On August 2, the Center for Medicare & Medicaid Services (CMS) issued the final rule for fiscal year (FY) 2017 Hospital Inpatient Prospective Payment System (IPPS) and Long Term Care Hospital (LTCH) Prospective Payment System (PPS). CMS estimates a rate increase to acute care hospital of 0.95% for hospitals that successfully participate in the Hospital Inpatient Quality Reporting (IQR) Program and demonstrate meaningful use of certified electronic health record (EHR) technology. CMS projects total medical spending on inpatient hospital services will increase by about $746 million in fiscal 2017. CMS estimates that LTCH PPS payment will decrease by 7.1%
Key provisions of the 2017 IPPS Final Rule:
The Two Midnight Policy
In the final rule, CMS removed this adjustment for FY 2017, as well as its effects for FYs 2014 through 2016. CMS believes the assumptions underlying the -0.2 percent adjustment were reasonable at the time they were made; however, in light of the unique circumstances surrounding this adjustment, the agency decided to remove it.
Medicare Disproportionate Share Hospital (DSH) Payments
Medicare disproportionate share hospital (DSH) payments will be reduced by 75%, or $49.9 billion, by 2019. CMS will distribute nearly $6 billion in DSH payments in FY 2017, about $400 million less than in FY 2016.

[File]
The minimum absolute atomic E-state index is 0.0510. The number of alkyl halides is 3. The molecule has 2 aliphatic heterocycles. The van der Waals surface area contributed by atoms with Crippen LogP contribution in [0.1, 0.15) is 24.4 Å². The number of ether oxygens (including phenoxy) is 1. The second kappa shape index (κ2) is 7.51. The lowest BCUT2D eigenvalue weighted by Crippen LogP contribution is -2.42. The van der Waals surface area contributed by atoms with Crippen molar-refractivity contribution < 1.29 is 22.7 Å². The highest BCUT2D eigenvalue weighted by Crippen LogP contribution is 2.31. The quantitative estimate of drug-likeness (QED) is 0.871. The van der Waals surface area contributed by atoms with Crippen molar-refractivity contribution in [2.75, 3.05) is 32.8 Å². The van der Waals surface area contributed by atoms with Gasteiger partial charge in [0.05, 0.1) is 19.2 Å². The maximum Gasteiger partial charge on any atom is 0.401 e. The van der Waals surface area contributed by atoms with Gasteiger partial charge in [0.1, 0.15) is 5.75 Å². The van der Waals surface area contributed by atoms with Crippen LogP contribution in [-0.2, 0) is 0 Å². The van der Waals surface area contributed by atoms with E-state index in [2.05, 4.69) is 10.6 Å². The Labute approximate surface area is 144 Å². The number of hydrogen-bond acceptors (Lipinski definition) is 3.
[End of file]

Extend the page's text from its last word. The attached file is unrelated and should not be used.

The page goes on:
Hospital Inpatient Quality Reporting (IQR) Program
In the final rule, CMS added four new claims-based measures (three clinical episode-based payment measures and one communication and coordination of care measure) starting with the FY 2019 Inpatient Quality Reporting Program (IQR). CMS also removed 15 measures for the FY 2019 payment determination.
Hospital Value-Based Purchasing (VBP) Program
CMS made changes to the Hospital Value-Based Purchasing (VBP) Program by adding two condition-specific payment measures (one for acute myocardial infarction and one for heart failure) beginning with the FY 2021 program year, and a 30-day mortality measure following coronary artery bypass graft surgery beginning with the FY 2022 program year. CMS said the condition-specific payment measures capture payments for all care, including readmissions and subsequent cardiac events, across multiple care settings, services, and supplies during the 30-day episode of care.
Hospital Acquired Conditions (HAC) Reduction Program
CMS made several changes to existing Hospital Acquired Conditions (HAC) Reduction Program policies in the FY 2017 final rule, including changing the program scoring methodology from current decile-based scoring to a continuous scoring methodology.
The final rule was published in the Federal Register on August 22. The rule is effective October 1.
The rule can be found by going to https://s3.amazonaws.com/public-inspection.federalregister.gov/2016-18476.pdf